My Lords, I am grateful to the Minister for his positive reply. But how does he suggest that local councillors who feel aggrieved in this way can proceed further? At the moment, the only option open to them is the High Court. I am sure that the Minister will accept that that is very expensive and is an impractical option for most local councillors.

My Lords, I agree but I cannot come up with any suggestions. There is no argument about the process by which councillors are lawfully suspended. Those who have been lawfully suspended, although they are going to court to appeal, are excluded, I understand, from all public office, whether they are a councillor for one or more levels of councils; they are also excluded from being a candidate for a council. There has been evidence in the past that people who were not qualified to stand stood for election, were elected and then got suspended in order to draw attention to an issue. In fact, that sounds like the way in which life Peers came about.

I am not suggesting that the councillor does that, but these issues are worth raising. Ours is a democratic system and, by and large. if major issues are caused by people who have been elected, the answer is with the people through the ballot box. On the other hand, we must have a system of raising standards and improving probity.

My Lords, I understand that my noble friend does not want to get into individual cases, and so I shall not pursue him about Westminster City Council, but would he agree in general terms that public interest should exonerate a local councillor who has raised an issue from the disciplinary effect of the Standards Board? In fact, public interest ought to be a key test of whether conduct has been proper.

My Lords, I cannot comment on Westminster Council. I understand that, surprisingly, there is no public interest defence for councillors in this situation. Notwithstanding that, the Freedom of Information Act is now law, which it was not when this first started. A review of the Standards Board is being conducted and people can express their views about it until this summer.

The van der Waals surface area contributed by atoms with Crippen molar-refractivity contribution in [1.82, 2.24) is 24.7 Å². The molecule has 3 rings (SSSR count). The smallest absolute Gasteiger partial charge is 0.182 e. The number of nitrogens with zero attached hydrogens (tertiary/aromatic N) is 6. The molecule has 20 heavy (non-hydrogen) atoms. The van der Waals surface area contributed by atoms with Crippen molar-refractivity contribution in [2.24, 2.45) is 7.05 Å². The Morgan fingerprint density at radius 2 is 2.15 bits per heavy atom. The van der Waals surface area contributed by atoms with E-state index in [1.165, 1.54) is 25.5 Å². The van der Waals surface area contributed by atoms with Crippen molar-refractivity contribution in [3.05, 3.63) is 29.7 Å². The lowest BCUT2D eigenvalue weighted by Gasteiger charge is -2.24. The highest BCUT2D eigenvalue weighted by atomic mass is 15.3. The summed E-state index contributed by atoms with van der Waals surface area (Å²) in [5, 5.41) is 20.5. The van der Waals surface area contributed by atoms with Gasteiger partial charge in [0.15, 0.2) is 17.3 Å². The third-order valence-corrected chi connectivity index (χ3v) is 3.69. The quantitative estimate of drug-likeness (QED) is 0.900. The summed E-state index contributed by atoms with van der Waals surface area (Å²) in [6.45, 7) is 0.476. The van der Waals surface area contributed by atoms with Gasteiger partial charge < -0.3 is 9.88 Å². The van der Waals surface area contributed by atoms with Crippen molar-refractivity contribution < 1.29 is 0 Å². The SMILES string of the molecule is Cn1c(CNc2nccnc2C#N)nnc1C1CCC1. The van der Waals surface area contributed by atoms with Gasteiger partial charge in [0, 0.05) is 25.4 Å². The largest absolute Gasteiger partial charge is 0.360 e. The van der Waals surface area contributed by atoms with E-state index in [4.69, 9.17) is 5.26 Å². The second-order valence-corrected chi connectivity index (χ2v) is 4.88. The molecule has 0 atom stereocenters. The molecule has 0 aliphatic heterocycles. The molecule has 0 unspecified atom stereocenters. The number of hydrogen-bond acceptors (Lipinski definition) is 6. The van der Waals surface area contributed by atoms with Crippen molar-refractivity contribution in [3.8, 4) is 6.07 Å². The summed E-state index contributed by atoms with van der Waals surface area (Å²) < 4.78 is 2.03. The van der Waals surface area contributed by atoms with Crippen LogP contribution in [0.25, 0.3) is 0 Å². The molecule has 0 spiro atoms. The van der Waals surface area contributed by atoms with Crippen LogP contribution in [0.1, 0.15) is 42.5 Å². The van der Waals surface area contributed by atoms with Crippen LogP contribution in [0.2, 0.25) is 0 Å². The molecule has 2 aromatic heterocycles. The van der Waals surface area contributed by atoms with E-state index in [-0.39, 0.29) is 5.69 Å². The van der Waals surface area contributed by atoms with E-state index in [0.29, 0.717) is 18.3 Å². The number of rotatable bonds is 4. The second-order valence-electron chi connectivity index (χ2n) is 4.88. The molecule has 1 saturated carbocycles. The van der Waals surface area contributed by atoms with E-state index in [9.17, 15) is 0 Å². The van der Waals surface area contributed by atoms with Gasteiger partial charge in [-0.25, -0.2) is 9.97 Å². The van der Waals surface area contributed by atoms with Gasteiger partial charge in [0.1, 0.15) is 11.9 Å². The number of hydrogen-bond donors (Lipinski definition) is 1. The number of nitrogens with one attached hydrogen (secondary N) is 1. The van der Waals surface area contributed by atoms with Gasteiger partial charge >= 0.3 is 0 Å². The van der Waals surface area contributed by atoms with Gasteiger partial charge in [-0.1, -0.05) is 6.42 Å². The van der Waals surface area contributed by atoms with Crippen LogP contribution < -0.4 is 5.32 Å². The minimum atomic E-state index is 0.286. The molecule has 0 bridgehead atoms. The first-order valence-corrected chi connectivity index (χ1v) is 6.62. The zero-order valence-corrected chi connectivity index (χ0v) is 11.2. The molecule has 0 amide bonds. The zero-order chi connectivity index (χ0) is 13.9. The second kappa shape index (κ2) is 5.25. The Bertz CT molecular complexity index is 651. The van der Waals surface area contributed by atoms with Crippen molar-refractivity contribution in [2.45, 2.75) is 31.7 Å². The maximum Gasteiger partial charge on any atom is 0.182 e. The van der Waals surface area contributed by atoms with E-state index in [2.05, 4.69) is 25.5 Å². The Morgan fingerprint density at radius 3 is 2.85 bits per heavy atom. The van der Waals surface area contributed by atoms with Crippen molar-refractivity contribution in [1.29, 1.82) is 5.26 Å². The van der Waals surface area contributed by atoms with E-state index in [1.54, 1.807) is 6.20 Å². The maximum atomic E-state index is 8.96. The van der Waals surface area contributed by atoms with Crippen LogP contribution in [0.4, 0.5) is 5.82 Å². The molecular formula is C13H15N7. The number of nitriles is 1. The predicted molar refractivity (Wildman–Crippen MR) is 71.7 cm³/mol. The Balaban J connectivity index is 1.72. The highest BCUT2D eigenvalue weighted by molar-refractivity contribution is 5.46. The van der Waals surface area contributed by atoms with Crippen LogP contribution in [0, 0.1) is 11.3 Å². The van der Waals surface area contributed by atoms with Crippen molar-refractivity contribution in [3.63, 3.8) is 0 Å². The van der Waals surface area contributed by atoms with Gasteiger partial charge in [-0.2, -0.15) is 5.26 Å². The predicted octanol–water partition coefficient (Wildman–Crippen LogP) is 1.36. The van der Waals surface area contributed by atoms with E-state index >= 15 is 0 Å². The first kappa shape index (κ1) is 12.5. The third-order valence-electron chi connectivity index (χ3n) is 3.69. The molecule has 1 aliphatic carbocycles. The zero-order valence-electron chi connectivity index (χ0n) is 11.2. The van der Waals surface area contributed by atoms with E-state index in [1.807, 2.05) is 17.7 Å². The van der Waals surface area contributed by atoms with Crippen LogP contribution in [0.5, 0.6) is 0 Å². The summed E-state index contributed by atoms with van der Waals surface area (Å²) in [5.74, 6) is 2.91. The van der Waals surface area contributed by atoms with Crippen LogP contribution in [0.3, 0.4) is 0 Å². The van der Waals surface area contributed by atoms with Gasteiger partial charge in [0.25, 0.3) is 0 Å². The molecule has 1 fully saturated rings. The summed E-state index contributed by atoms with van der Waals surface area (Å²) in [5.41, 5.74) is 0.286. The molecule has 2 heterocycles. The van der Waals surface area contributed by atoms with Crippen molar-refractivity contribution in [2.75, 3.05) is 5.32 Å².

I understand that one of the key criticisms from councillors—quite fortuitously it was raised with me yesterday in a completely different context—related to a case that was ongoing for three years. It is unacceptable conduct of public administration for an issue to take three years. It does not matter whether it is in the health service or in local government; issues should not take that long to resolve.

My Lords, I am sure that the House will welcome the approach of the Minister on this issue. Does he think that the statutory framework is too highly centralised?

My Lords, I do not understand that question. The Standards Board exists, and we fund it. There is a small number of staff doing a job, and they have the code of conduct to implement. Their only role is to police the code of conduct. I cannot comment on individual operations. The board is up for review this summer.

My Lords, is the Minister aware that in many places reference to making a complaint to the Standards Board is becoming a totally unjustified political tactic to attempt to smear political opponents? The person complained against is not informed by the Standards Board that the complaint has been made until it starts to look at it, and that might not be for several months. Meanwhile, the whole matter might have been dragged through the local press in a totally unfair and unacceptable way.

My Lords, I deplore that, and I would have hoped that steps would have been taken early on to ensure that that is not happening. The board is a new body but with two or three years of operation we ought to be able to snuff out that kind of misuse and abuse of the system, because that is what it is.